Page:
Living as an expat was never something that crossed my mind when I was younger. In fact you could even say that I didn’t want to be an expat. Ever.
Yet here we are on our second expat stint in the Middle East. Both of my boys, the ultimate in expat kids, have spent more time out of the UK than in it and their childhood is so different to anything I ever imagined whilst I was pregnant. It is anything different to anything I’ve ever imagined, full stop.
Here I am raising expat brats, who are anything but brats, just kids who have their moments (and thank you f*%&!g fours for that) who happen to be being raised in the Middle East. Which has it’s own challenges and idiosyncrasies as does everything in life. But what are the signs that you are raising an expat brat? Sorry, I mean what are the signs you are raising a child in the Middle East?
They have been on more planes than buses
Generally if you’re headed out and about you drive. Anything else tends to be a plane. The expat kid has been on more planes than buses. Planes are used to ferry you back and forth home, on holidays, anywhere out of the country. If you leave the country you leave on a plane. End of.
When we go back to the UK, or wherever in the world you call home, it is a real treat for them to ride the bus, or the tube, or any form of public transport. It is a novelty. One that may wear off quite quickly for the older members of your party.
They are cold, even when it is warm
A warm summers day in the UK. Kids are running round in shorts, in t-shirts, in swimmers jumping in and out of the paddling pools that are dotted around. The expat kid from the Middle East is shivering in his jumper and jeans and looks aghast that you dare suggest they remove their jumper.
The excitement that is rain
The rest of the world grinds to a halt when it snows, the Middle East stops when it rains. You may get snow days at your school, out in the Middle East you get rain days. There are rain dances, rain prayers and general wonderment at rain.
When it comes, it comes in force and more often than not all the expat kid will want to do is go out and jump in the puddles. Dance in the rain. And get soaking wet experiencing something that doesn’t happen all too often.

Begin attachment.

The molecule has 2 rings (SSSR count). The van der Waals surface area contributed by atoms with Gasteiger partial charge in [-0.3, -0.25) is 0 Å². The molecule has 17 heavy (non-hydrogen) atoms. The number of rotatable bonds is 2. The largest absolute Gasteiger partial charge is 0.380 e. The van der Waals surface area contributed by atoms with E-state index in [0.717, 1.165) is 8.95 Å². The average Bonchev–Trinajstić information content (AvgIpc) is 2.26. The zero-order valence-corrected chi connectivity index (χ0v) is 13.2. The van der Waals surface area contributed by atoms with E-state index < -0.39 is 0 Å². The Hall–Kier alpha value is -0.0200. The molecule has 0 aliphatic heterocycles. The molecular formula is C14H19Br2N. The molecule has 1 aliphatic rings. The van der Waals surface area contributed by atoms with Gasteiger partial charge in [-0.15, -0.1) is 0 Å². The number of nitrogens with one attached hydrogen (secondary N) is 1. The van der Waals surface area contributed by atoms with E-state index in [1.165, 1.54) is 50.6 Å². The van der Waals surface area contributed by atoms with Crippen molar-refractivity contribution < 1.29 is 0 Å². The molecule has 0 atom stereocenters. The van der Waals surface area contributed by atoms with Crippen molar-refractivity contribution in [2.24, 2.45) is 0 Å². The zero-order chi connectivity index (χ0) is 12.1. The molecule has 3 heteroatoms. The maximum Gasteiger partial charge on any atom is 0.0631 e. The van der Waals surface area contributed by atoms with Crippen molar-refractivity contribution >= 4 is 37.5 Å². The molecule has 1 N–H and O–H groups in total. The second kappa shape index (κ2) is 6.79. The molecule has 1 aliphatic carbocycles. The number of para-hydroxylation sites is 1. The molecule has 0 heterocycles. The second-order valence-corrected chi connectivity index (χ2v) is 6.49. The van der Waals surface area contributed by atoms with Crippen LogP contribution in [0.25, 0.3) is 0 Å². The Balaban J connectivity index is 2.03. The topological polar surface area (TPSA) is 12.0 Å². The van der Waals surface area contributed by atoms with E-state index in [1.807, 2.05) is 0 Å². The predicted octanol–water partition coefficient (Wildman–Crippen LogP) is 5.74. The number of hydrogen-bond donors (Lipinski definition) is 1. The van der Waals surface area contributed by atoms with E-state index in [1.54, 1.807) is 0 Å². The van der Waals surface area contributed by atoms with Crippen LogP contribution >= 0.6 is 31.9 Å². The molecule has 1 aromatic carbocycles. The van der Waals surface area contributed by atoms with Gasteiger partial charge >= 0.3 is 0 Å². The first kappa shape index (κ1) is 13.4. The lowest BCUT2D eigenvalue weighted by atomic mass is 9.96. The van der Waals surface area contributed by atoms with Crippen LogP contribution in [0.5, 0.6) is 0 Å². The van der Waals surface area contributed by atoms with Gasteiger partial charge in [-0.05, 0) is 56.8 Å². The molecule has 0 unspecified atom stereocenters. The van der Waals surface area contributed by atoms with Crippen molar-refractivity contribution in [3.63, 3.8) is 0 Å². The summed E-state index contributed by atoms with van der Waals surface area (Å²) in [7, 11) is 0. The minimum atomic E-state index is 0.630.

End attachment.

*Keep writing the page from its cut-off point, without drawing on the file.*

They know the sound of the call to prayer
And will even sleep through the early call. They know what a mosque looks like and what happens inside. Put them in front of a church and they are perplexed. Is it a castle? A house?
They’re used to bunking down in spare rooms through the summer
When somewhere gets hotter than the inside of an oven it makes sense to take advantage of the long summer holidays from school and perform what is known as the mass summer exodus. The one that sees the majority of women and children leave their “poor” menfolk behind heading for cooler climes.
They don’t understand when you get your own petrol
Driving up to a petrol station involves winding down a window and requesting “full of special please” and only on the side that your petrol cap is on. It’s making friends with the guys working on the petrol station and waving at them.
It isn’t getting out of the car and doing it yourself, that causes panic and confusion.
They climb palm trees
Climbing trees is a right of passage in any kids life, scraping your hands down the bark, getting as high as you can. Feeling on top of the world. Expat kids in the Middle East are no different, after all, kids are kids. However the difference is instead of climbing apple trees they are busy climbing palm trees.
They don’t know what a radiator is
A big, scary, white mounted WARM thing on the wall. Not a clue.
They start to learn languages – that you may not even know
Living in the Middle East, Arabic is spoken all around. The majority of schools offer Arabic as a language to be taken in school, even the tiny tots of three. It is likely that they will know more Arabic than their parents after a term or two, Inshallah.
They have a diverse set of friends, all round the world
In a world where there is so much fear of the unknown, so much potential hate, the expat kid is at an absolute advantage. Where you are from, what religion you practice, your culture – none of this matters to them. The most important questions asked are “do you want to play” and “shall we be friends”
And that is why we love being expats. Raising our expat kids. Raising the third culture kid generation.
The experience we are giving them. The friendships they are forging. The relationships they are making. The world they are seeing.
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